Here is where the journal comes in, record what you want and what is a good price and what you are willing to pay.   This will give you a general, very loose, creative kind of budget.  It isn’t necessary to constantly reference your shopping list.  Just writing it down creates consciousness as well as creating the magic of intention.  Additionally, knowledge is power, if you know the price of silk scarves at home, then you’ll better recognize a bargain in Laos.  If you know, really, that you cannot access books by local authors and poets through Amazon, then there will be no guilt shopping the local book stall.

My husband enjoys reminding me that any “bargain” purchased on a trip really costs the price of the trip.  I just as consistency ignore his observation. What I haven’t ignored is the dire need for an internationally understood gesture that says –    I love what you are offering, small boy following us up from the Ganges and dogging us for the last two miles, but I have no more room in my suitcase and your cheap item at 300 rupees actually will cost $25.00 in increased baggage fees.

What can you collect if you have enough stuff?   (Until we moved to a small house – specifically so we could travel more –  I didn’t think there was a such a thing as too much stuff. There is.)

You collect impressions.  Keep shopping. It’s fun, tactile and part of a travel experience.  Touch things, admire things. Now that you have the list of what you want, and how much it should cost, list all the beautiful things you’d buy if neither money nor space  was a consideration.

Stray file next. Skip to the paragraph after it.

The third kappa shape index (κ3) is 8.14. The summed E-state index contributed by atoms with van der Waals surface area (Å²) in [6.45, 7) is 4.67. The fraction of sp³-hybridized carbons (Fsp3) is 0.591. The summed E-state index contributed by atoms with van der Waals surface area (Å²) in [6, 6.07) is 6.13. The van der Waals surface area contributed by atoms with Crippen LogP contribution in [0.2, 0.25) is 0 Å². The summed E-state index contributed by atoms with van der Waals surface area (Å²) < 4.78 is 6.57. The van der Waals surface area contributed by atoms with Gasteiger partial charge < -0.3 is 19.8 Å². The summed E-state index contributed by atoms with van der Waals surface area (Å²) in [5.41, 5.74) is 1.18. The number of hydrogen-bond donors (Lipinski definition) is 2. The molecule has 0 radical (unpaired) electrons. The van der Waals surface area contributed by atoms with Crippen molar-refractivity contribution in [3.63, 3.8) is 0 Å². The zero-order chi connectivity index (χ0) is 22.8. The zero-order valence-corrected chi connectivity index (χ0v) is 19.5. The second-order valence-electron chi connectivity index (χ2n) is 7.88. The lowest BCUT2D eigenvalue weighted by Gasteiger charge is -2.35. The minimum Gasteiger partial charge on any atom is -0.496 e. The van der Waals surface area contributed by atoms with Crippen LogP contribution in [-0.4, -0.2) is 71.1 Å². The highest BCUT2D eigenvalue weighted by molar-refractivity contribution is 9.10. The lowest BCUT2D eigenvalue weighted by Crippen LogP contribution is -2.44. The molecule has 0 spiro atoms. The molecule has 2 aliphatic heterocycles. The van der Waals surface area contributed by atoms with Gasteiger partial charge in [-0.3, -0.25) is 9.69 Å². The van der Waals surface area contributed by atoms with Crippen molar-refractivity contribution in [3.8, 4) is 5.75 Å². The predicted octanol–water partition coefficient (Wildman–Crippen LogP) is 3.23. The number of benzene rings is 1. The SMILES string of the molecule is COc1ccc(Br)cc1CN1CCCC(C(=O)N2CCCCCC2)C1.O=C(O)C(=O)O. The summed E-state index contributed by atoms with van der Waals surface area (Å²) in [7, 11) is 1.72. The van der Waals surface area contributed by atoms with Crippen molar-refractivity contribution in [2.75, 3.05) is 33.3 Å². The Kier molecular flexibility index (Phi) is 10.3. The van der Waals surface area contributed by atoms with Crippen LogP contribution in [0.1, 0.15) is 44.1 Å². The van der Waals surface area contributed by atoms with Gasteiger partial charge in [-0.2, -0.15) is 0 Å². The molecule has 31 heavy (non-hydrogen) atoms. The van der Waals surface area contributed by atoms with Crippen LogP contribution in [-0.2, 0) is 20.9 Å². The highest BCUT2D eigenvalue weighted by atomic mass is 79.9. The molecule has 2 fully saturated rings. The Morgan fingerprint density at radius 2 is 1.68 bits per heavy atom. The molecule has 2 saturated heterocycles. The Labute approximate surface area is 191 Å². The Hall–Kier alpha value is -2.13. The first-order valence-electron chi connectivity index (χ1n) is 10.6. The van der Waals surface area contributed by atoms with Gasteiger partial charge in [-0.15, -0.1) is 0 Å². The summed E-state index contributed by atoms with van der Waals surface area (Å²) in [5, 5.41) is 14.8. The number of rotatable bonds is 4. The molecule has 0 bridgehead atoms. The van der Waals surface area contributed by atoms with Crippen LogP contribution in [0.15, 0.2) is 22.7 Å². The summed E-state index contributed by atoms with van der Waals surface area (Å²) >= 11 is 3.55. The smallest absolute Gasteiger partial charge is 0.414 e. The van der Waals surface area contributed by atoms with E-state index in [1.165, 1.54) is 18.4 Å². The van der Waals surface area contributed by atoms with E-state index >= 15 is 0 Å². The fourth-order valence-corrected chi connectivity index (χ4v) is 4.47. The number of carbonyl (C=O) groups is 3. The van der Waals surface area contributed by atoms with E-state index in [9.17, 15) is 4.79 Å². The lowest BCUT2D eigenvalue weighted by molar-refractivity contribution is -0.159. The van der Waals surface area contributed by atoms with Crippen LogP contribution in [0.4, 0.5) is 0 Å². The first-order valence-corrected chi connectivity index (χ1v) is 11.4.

• I would buy five hundred bracelets in Jaipur.
  • I would buy ten kimonos just for the feel of the heavy silk.
  • I would buy an enormous purple and red Murano Chandelier.
  • I would buy a room size inlaid red lacquer screen in Vietnam.   
  • I would buy a ten foot long  inlaid marble dining table from Agra
  • I would buy three drawer hand crafted wood dresser  from Hakone
  • I would buy dozens of paintings from that elderly artist in that small town in central China.
  • I would buy Medieval armor.
  • A 68 pound stone head of Green man.
  • The 69 pound stone carving of Tutankhamen.
  • That really big, really yellow vase from Provence.
  • Wine, I would buy a lot of wine

You get the idea.  Write about all the wonderful stuff.  Write about how a full set of armor from Britain would astonish your friends.  Write about it as the bus pulls away from the souk.     

Write about what you would love  to own while your fellow travelers negotiate prices and call in to clear their Visa (on tours there is always a lag at the larger shops while people, possibly not you, are purchasing.  Use the time to write in your journal.)

If you are very fortunate, and I have been fortunate a couple times, you will be traveling with a true shopper. This woman carries an extra suitcase and holds a black belt in bargains.  She is shopping for the holidays, she is shopping for friends and she is wonderful to watch.  Buy her a drink at the end of the day and ask to see her finds.   Take photos, touch, exclaim.  You will get a vicarious thrill and she will get to share with someone who is really interested.   

Describe both her and her stuff for a later story or poem.  Capture the exchange.  And in the end, come home with exactly what you want, exactly what you need: the perfect souvenir.